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In-cylinder CO and UHC Imaging in a Light-Duty Diesel Engine during PPCI Low-Temperature Combustion
ISSN: 1946-3952, e-ISSN: 1946-3960
Published June 23, 2008 by SAE International in United States
Citation: Kim, D., Ekoto, I., Colban, W., and Miles, P., "In-cylinder CO and UHC Imaging in a Light-Duty Diesel Engine during PPCI Low-Temperature Combustion," SAE Int. J. Fuels Lubr. 1(1):933-956, 2009, https://doi.org/10.4271/2008-01-1602.
Two-dimensional planar imaging and one-dimensional, spectrally-resolved line-imaging of laser-induced fluorescence from CO and UHC are performed to help identify the sources of these emissions in a light-duty diesel engine operating in a partially-premixed compression ignition combustion regime. Cycle-averaged measurements are made in the clearance volume above the piston crown at a 3 bar IMEP, 1500 rpm baseline operating condition. Sweeps of injection timing, load, and O2 concentration are performed to examine the impact of these parameters on the in-cylinder spatial distributions of CO and UHC.
At the baseline operating condition, the main contributions to UHC from the clearance volume stem from regions near the cylinder centerline and near the cylinder wall, where UHC likely emanates from the top ring-land crevice. Broadly distributed CO within the squish volume dominates over CO observed near the cylinder centerline. Advanced or retarded injection forms rich or over-lean mixtures, respectively, in the squish volume-resulting in increased UHC from this region. Advanced injection produces more CO in the squish volume; retarded injection initially produces less. Later in the cycle, higher CO levels are observed with retarded injection than in the baseline case. Increased load richens the mixture in the squish volume region, with little impact on UHC but a reduction in CO. Decreased load results in increased UHC and CO in the squish volume and, eventually, at all radial locations. With decreased O2 concentration, UHC and CO are generally increased throughout the cylinder; combustion within the squish volume is particularly impacted by dilution.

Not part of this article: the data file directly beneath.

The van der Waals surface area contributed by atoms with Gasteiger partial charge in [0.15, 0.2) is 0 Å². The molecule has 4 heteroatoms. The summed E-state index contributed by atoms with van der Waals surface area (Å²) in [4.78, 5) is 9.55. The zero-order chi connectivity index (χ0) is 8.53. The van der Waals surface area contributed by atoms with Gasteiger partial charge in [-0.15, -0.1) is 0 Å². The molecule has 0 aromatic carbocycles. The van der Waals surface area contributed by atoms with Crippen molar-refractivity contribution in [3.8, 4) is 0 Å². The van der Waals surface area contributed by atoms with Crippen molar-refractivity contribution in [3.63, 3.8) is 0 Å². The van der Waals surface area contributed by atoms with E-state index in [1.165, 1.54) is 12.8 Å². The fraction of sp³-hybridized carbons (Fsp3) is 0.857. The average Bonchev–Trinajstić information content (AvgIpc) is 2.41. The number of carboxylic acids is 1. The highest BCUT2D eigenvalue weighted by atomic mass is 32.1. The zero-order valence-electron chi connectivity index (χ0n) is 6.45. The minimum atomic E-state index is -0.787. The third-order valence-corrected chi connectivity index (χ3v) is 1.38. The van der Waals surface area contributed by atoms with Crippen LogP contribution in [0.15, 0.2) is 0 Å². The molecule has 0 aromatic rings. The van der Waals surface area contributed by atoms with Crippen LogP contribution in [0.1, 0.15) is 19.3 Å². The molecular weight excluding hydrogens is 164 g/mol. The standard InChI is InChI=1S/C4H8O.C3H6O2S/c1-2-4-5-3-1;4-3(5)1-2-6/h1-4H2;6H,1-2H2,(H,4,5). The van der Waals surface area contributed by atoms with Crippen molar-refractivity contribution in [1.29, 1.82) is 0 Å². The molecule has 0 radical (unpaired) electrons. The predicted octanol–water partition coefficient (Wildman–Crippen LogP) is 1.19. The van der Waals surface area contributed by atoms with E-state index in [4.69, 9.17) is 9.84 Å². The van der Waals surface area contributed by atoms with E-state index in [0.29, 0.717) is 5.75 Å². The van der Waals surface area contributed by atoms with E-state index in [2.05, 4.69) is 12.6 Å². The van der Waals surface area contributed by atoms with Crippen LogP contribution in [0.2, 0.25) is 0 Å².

Engine-out emission levels deduced from fluorescence measurements made during the exhaust process are also shown to correlate well with conventional exhaust gas emissions measurements.